Fool Portfolio Report
Wednesday, September 18, 1996
(FOOL GLOBAL WIRE)
by David Gardner
ALEXANDRIA, VA, September 18, 1996 -- Superb day for the Fool Portfolio, as strong gains in our biggest holdings continue to spur an unWise mid-September rally. Geez, lemme see, 3Com up another $1 3/4? Iomega bumping up after having earnings estimates cut, AT&T starting to look like a ten-ton-gorilla stock, and America Online cracking $30 (though unable to hold at market close)?
OK, so let's start with Trois Com. This networking equipment manufacturer and marketer blew through its 52-week high today on heavy volume of 5.6 million shares. At the Networld + Interop industry trade show today, 3Com unveiled 29 networking "solutions" under its Transcend Networking framework. Summarized, "These new solutions make it simpler and more cost-effective for organizations of any size to scale the performance, extend the reach, and manage the growth of their networks." The products meet the standard full suite of office networking needs: local access network management, remote access applications, Web-productivity apps, the list goes on and on. And on. For one of the longer press releases you'll ever read, do a News Search for COMS and check out today's announcements.
A prominent part of the release includes a focus on smaller business solutions, a market that 3Com has made a real point of going after based on its new corporate strategies unveiled in the past several weeks.
Now, mere coincidence yesterday, my friends, that the San Francisco Giants just so happened to outdo the San Diego Padres 9-7 last night at 3Com Park? I think not, dear Fools, I think not.
Are we detecting a new forward indicator, a new daytrader's special... check the Giants when they're at 3Com and buy buy buy or sell sell sell at market open the next day? Like many such "indicators," the answer is no: that's one of the reasons we continue to counsel long-term investing, where rationality and logic and hard work are rewarded. The Giants snapped a six-game home losing streak with last night's win, whereas 3Com is on a five-day winning streak, having hit new highs for five consecutive days.
So what is it with this stock? Since our purchase one month ago, the Big Trois is up 21.91%. The day we bought, we had a few readers drop us e-mails: "Hey guys, what the heck are you doing owning 3Com when you could've bought Cisco, the greatest computer networking company in the world, instead?" A student at Harvard Business School firmly disagreed with the decision to sell Gap in order to move the money to 3Com. Our initial buy writeup was unconvincing.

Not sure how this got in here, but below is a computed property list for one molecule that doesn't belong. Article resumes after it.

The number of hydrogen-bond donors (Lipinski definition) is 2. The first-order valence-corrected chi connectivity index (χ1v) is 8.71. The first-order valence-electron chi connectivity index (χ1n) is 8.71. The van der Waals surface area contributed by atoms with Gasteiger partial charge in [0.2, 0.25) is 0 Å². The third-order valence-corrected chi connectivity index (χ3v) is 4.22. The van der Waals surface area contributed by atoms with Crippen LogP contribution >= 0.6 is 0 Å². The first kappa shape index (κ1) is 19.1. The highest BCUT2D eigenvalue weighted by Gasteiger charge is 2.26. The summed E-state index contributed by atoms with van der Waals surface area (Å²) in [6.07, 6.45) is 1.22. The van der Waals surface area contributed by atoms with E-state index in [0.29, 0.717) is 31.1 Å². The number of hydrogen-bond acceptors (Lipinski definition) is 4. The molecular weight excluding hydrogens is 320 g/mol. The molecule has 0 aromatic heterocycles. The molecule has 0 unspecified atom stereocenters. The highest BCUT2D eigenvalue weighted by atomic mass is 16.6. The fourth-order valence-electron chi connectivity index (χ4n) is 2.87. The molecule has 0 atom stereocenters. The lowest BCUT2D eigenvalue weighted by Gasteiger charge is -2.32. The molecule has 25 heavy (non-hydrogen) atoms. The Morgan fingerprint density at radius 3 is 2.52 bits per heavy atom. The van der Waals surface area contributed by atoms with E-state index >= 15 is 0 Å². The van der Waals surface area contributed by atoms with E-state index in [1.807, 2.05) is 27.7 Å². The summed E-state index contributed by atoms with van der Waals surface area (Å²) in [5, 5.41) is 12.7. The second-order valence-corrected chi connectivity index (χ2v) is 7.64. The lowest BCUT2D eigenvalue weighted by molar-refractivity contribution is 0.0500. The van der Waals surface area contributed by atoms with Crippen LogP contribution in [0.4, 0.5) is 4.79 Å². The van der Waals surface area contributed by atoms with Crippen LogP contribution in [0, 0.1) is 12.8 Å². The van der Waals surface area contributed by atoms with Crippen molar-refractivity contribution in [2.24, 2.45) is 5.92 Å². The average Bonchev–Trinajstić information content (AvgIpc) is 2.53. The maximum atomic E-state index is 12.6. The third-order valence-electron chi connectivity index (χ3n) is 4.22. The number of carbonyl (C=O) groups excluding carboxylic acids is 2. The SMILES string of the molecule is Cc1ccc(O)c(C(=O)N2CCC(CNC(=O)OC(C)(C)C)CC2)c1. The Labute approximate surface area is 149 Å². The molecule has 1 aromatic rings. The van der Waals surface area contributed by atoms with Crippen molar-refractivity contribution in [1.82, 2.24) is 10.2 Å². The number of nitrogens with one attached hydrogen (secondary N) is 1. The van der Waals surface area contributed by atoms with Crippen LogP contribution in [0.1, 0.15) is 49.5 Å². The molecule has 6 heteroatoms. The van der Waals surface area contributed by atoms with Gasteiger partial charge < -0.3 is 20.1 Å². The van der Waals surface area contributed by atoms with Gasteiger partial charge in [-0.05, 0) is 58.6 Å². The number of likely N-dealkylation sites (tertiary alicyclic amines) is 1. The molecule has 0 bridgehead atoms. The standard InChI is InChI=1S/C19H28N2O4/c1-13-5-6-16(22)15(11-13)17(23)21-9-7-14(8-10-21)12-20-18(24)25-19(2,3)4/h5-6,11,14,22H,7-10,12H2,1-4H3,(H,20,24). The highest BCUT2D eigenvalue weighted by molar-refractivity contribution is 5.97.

OK, since August 13th:
Then Now Change COMS $46 7/8 $57 1/8 +21.91% CSCO $56 7/8 $59 7/8 +5.27% GPS $34 5/8 $30 5/8 -11.55%
(What... you think I'd be telling this story if it didn't reflect brilliantly on our decision-making?!)
Just to refresh our collective memory: Quelles sont les trois commes? COMputers, COMmunication, COMpatibility. 3Com: "Networks That Go The Distance." That's their marketing jingle. I might be inclined to try out "17 Percentage Points Ahead of Cisco" instead, but that's just me.
AT&T shareholders: our company has officially set its terms for the September 30th Lucent Technologies spinoff. We'll each get .324084 (no, NOT .324083, but .324084) shares of Lucent for each AT&T share we have. AT&T shareholders will then own approximately 82 percent of Lucent. Lucent, for those who haven't yet seen its light, is the gigantic networking equipment company formerly known as Bell Labs.
Iomega rose $3/8 today, following J.P. Morgan analyst Daniel Kunstler's third-quarter earnings downgrade (from 12 cents to 7 cents per share) yesterday. What was missing from our brief account yesterday was a mention that he had reiterated his BUY rating. The market has since bid the stock up... the market is all-seeing (compared to you and me), and has more foresight than any truckload full of gurus. The reduced expectations for this company that J.P. Morgan announced yesterday had been priced into this stock for more than a month. Excelsior.